Get access

Vacancy Chains Provide Aggregate Benefits To Coenobita clypeatus Hermit Crabs


Sara Lewis, Department of Biology, Tufts University, Medford, MA 02155, USA.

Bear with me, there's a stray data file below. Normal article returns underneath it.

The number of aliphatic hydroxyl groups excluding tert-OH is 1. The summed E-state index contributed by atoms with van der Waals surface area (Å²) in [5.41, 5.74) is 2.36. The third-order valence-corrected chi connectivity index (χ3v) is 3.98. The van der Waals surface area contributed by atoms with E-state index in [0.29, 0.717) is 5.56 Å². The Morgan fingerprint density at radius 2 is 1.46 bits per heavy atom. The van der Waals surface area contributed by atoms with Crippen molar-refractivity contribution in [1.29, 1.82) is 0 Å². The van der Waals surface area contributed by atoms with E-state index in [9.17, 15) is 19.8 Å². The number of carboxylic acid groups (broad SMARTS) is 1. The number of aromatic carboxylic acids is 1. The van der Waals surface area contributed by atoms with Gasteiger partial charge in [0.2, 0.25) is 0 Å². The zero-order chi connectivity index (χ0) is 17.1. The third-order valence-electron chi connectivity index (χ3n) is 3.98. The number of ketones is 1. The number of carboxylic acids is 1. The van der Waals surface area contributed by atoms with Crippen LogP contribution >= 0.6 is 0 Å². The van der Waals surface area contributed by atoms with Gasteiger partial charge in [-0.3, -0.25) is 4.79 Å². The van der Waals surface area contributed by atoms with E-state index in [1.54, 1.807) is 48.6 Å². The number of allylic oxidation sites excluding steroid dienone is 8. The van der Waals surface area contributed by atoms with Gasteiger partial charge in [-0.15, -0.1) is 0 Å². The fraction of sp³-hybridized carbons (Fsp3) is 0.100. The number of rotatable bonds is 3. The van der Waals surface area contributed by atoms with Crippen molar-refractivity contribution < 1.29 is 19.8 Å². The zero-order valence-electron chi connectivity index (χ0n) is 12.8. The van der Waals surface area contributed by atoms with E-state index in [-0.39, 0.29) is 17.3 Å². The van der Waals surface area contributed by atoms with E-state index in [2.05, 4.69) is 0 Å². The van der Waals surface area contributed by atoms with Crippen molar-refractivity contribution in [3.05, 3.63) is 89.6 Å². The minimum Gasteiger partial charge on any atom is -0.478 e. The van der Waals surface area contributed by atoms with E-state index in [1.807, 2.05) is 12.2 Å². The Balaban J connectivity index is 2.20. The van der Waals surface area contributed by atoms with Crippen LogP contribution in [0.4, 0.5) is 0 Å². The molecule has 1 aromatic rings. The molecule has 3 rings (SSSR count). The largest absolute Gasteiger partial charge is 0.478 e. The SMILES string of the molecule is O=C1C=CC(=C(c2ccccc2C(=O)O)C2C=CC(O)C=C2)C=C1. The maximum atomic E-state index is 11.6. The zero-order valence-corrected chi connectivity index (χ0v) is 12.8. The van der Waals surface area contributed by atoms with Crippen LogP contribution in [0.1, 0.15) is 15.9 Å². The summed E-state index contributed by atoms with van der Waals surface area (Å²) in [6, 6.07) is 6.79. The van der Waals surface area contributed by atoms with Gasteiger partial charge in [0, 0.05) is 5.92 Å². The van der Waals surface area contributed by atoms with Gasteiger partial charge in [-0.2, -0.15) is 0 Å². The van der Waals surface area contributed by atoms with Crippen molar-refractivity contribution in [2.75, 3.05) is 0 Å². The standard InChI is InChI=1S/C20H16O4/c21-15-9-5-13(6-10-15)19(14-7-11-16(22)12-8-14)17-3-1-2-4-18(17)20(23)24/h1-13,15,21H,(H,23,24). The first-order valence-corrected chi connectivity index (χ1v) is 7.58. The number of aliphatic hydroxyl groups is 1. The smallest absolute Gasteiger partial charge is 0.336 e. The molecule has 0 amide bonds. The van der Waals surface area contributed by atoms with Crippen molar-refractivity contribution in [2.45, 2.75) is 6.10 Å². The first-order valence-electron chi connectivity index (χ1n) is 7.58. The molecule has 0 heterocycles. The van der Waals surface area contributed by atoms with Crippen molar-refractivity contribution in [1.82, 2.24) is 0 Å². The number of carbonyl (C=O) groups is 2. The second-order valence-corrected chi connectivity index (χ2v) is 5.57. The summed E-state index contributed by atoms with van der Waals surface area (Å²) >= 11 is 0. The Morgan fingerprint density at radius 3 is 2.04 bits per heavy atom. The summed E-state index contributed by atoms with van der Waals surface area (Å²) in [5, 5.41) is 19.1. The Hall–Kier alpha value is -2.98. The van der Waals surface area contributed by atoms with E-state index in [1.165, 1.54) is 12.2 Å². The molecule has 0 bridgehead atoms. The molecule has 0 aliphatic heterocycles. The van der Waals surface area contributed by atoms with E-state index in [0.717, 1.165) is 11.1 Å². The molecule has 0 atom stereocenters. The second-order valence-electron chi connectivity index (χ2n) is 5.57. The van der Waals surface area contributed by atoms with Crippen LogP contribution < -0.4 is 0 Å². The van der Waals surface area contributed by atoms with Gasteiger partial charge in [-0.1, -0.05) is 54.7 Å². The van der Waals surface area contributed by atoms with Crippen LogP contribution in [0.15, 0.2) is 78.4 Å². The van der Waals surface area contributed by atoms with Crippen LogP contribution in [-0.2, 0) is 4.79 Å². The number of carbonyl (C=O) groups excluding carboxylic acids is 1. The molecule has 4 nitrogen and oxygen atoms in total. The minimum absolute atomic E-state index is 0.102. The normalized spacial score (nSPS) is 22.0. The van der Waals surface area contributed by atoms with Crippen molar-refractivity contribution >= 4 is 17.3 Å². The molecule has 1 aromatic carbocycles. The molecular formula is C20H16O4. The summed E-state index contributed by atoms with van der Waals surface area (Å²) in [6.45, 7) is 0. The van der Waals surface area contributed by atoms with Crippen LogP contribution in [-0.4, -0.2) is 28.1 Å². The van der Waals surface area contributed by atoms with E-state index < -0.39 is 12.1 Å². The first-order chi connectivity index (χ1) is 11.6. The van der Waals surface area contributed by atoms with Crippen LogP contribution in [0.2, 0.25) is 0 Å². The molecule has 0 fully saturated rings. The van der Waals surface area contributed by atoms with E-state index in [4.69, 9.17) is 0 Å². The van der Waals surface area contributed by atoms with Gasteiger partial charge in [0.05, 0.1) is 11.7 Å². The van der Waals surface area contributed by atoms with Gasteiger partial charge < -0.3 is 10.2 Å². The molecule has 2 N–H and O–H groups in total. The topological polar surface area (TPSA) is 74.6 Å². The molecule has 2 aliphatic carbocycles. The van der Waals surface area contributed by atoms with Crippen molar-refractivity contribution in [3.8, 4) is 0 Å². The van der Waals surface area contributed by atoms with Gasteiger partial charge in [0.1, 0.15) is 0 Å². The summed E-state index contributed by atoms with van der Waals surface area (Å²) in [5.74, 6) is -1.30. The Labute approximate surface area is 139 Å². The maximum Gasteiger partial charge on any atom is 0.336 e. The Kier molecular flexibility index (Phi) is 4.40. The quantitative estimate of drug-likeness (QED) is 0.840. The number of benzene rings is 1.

Vacancy chain theory describes a unique mechanism for the sequential distribution of animal resources across multiple individuals. This theory applies to any resources, such as shelters or nest sites, that are discrete, reusable, and limited in use to single individuals or groups at one time. Hermit crabs rely on gastropod shells for shelter, and a single vacant shell can initiate a chain of sequential shell switches that distributes new resources across many individuals. Using the terrestrial hermit crab Coenobita clypeatus, we examined the previously untested theoretical prediction that this process will yield trickle-down resource benefits to vacancy chain participants (aggregate benefits). In laboratory experiments, we measured improvements in shell quality when a single vacant shell was provided to groups of eight crabs. We found that crabs participating in vacancy chains (averaging 3.2 individuals) gained significant reductions in their shell crowding. In addition, vacancy chains terminated early when experimental groups included a single crab occupying a damaged shell, because damaged vacancies always remained unoccupied. Hermit crabs in damaged shells were more likely to win resource contests for high quality shells against size-matched hermit crabs in crowded shells. Finally, field additions of many new shells to an island population of C. clypeatus hermit crabs reduced average shell crowding for crabs of all sizes, possibly from propagation of benefits through vacancy chains. These results provide empirical support for the theoretical prediction that vacancy chains should provide benefits distributed across many vacancy chain participants. Since shelter-based vacancy chains likely occur in other animals, additional studies of vacancy chain processes should provide new insights into resource acquisition behaviors in diverse animal groups.